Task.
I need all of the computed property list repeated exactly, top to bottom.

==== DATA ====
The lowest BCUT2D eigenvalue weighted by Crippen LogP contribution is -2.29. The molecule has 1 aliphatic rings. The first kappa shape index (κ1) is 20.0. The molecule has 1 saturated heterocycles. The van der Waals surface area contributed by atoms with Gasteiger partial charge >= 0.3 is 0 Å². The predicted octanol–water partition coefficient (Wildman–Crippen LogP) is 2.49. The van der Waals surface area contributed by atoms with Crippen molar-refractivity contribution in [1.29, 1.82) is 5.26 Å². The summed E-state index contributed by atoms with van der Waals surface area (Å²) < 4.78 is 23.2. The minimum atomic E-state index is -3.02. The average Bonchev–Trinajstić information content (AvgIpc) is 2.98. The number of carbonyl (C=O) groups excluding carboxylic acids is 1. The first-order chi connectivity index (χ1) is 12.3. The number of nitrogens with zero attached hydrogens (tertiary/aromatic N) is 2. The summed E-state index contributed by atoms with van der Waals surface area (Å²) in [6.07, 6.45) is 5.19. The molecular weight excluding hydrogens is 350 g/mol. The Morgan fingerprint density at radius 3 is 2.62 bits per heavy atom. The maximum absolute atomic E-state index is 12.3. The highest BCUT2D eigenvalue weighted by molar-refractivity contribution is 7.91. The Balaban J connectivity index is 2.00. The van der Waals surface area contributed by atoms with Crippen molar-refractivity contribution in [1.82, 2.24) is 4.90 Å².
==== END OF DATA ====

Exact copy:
The lowest BCUT2D eigenvalue weighted by Crippen LogP contribution is -2.29. The molecule has 1 aliphatic rings. The first kappa shape index (κ1) is 20.0. The molecule has 1 saturated heterocycles. The van der Waals surface area contributed by atoms with Gasteiger partial charge >= 0.3 is 0 Å². The predicted octanol–water partition coefficient (Wildman–Crippen LogP) is 2.49. The van der Waals surface area contributed by atoms with Crippen molar-refractivity contribution in [1.29, 1.82) is 5.26 Å². The summed E-state index contributed by atoms with van der Waals surface area (Å²) < 4.78 is 23.2. The minimum atomic E-state index is -3.02. The average Bonchev–Trinajstić information content (AvgIpc) is 2.98. The number of carbonyl (C=O) groups excluding carboxylic acids is 1. The first-order chi connectivity index (χ1) is 12.3. The number of nitrogens with zero attached hydrogens (tertiary/aromatic N) is 2. The summed E-state index contributed by atoms with van der Waals surface area (Å²) in [6.07, 6.45) is 5.19. The molecular weight excluding hydrogens is 350 g/mol. The Morgan fingerprint density at radius 3 is 2.62 bits per heavy atom. The maximum absolute atomic E-state index is 12.3. The highest BCUT2D eigenvalue weighted by molar-refractivity contribution is 7.91. The Balaban J connectivity index is 2.00. The van der Waals surface area contributed by atoms with Crippen molar-refractivity contribution in [1.82, 2.24) is 4.90 Å².